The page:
... so I had to call her on her mobile.
past perfect progressive Past perfect progressive This is similar to the last example and refers to an action which can only be understood with reference to the past situation.
However, in this case, the action before the past which affected the past (or is embedded in it) is repeated.
It often refers to a temporary habit so the sentence example could go on:
    ... because her car was off the road.
present progressive future Present progressive for the future  This is a relative tense because it does not refer to the future or the present.  It refers to the present with a prospective (i.e., future) aspect.
It is often a signal that something is arranged so the sentence could be completed with:
    ... because the car is being serviced.
going to going to future This has the same timeline as the example above because it is often interchangeable with the present progressive for the future.
The difference, if there is any, here is that in the first, an arrangement is made where the yellow cross is and in the second an intention has been formed.
The tense form is often used to speak about present evidence as in:
    It's going to rain; look at the sky
was going Future in the past The tense form is usually used to speak about an intention formed in the past which was frustrated in some way and did not result in an action.  That's the significance of the red symbol.
The sentence could be completed with:
    ... but, unfortunately, there was a strike.
or
    ... but her mother offered to drive her.
A very similar time line can be drawn for a sentence such as
    She was to give a presentation but the meeting was cancelled.
was having Past progressive for future in the past  This is a reference to a past arrangement which was (probably) fulfilled.  Both the arrangement and the prospective event are set in the past.
would Future in the past  This tense form is frequently used to speak about predictions or assumptions made in the past.
Event 1, the prediction, precedes event 2 (becoming famous) but both are set in the past, although, as the line shows, the fact of being famous may be current and extend into a assumed future.
future perfect Future perfect Here we have two future events understandable only in relation to each other.
We are looking back from the second event to see the completion of the first.
It is the past embedded in the future.  The tense refers to event 1 in relation to a later event (2).
future perfect progressive Future perfect progressive Here we have the same scenario but of repeated events in the future.
This is quite a rare tense form because it describes an unusual circumstance.
could could vs. was able to This time line demonstrates that either could or was able to can be used for long-lasting abilities in the past, viewed from the present but it also shows that the situation may no longer be the case, hence the ?
It should be used in conjunction with the next diagram.
was able was able to This, on the other hand, demonstrates that only was able to is normally used to refer to a single, one-off event concerning ability in the past.
It should be used in conjunction with the previous diagram.
must have must have and might / could have These two diagrams show the distinction between an event perceived as almost certain and one which is speculative.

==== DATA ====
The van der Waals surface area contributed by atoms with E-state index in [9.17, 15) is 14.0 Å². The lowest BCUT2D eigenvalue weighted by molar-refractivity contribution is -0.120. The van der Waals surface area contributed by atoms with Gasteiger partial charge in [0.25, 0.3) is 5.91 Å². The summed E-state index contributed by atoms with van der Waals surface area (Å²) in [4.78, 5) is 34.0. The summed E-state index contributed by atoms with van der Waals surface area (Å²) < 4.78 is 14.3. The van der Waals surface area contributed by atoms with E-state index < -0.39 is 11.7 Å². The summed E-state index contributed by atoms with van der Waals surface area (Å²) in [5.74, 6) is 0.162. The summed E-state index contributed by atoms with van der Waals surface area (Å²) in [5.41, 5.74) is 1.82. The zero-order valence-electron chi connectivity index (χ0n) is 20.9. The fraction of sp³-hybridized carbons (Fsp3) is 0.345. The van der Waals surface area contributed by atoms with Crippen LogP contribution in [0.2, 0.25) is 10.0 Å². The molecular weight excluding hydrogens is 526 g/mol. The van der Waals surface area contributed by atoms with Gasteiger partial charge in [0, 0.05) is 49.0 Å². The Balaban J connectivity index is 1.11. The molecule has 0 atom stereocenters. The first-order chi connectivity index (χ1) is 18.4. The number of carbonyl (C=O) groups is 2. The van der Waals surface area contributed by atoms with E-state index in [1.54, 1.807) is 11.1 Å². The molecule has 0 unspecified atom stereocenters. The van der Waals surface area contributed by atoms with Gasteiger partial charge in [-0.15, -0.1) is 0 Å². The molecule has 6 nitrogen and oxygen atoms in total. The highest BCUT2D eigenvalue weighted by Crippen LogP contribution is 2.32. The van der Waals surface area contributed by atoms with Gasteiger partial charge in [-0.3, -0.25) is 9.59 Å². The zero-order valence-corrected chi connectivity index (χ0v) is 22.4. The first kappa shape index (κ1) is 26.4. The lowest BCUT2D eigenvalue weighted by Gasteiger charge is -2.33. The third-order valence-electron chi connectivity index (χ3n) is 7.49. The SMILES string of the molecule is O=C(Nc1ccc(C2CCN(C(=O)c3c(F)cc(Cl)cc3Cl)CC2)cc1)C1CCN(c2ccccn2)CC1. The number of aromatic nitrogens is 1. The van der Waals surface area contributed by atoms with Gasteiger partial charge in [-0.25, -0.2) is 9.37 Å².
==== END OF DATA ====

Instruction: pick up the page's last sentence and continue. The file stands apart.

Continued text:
There is no eye in these diagrams because neither is a relative tense form and learners should not be led to believe that this use is akin to a present perfect form.
Both uses of the modal auxiliary verbs are absolute past tense forms.
might have

As you can see, tense forms and the concepts they encode are not a simple matter in English and most languages do not have parallel forms or parallel concepts.
That's why time lines may help but they need to be backed up with clear contexts in which to set the forms.
There is a guide in the learners section of this site which uses time lines with explanations to help learners understand a complex and unfamiliar system.  Click here to go there (new tab).


build

Building time lines

Whether you have prepared an attractive time line beforehand or are using one in response to an emerging need, you need to carry the learners with you as you go.  It is much better to build up the time line, explaining each part as you go, than to present your learners with the finished article and get them to try to work out what it all means.

If you would like to see an example of how to build a time line step-by-step on the board, see the guide to using timelines (new tab).


Here is an index of other guides to tense forms:

The map of English tenses This is a diagram of all the English tense forms.  Clicking on parts of it will take you to guides to the individual tense forms of English.
The page also contains examples of all the forms with their main uses.
Time, tense and aspect There is an introduction to some key terms and 4 dedicated guides linked from it in this section.
The guides are slightly more advanced because they consider a range of aspects (not only progressive, continuous and perfect).
The initial-plus section This takes you to the initial-plus index to verbs which contains links to simpler guides.
From there you can navigate to the area which interests you (mostly essential guides to key areas).
The in-service section This takes you to the in-service index to verbs for more technical guides to verbs and tenses.
From there you can navigate to the area which interests you (aspect, mood, subjunctives, etc.).
The A-Z index As an alternative, use this index to find what you need.
All tenses and much else are indexed there.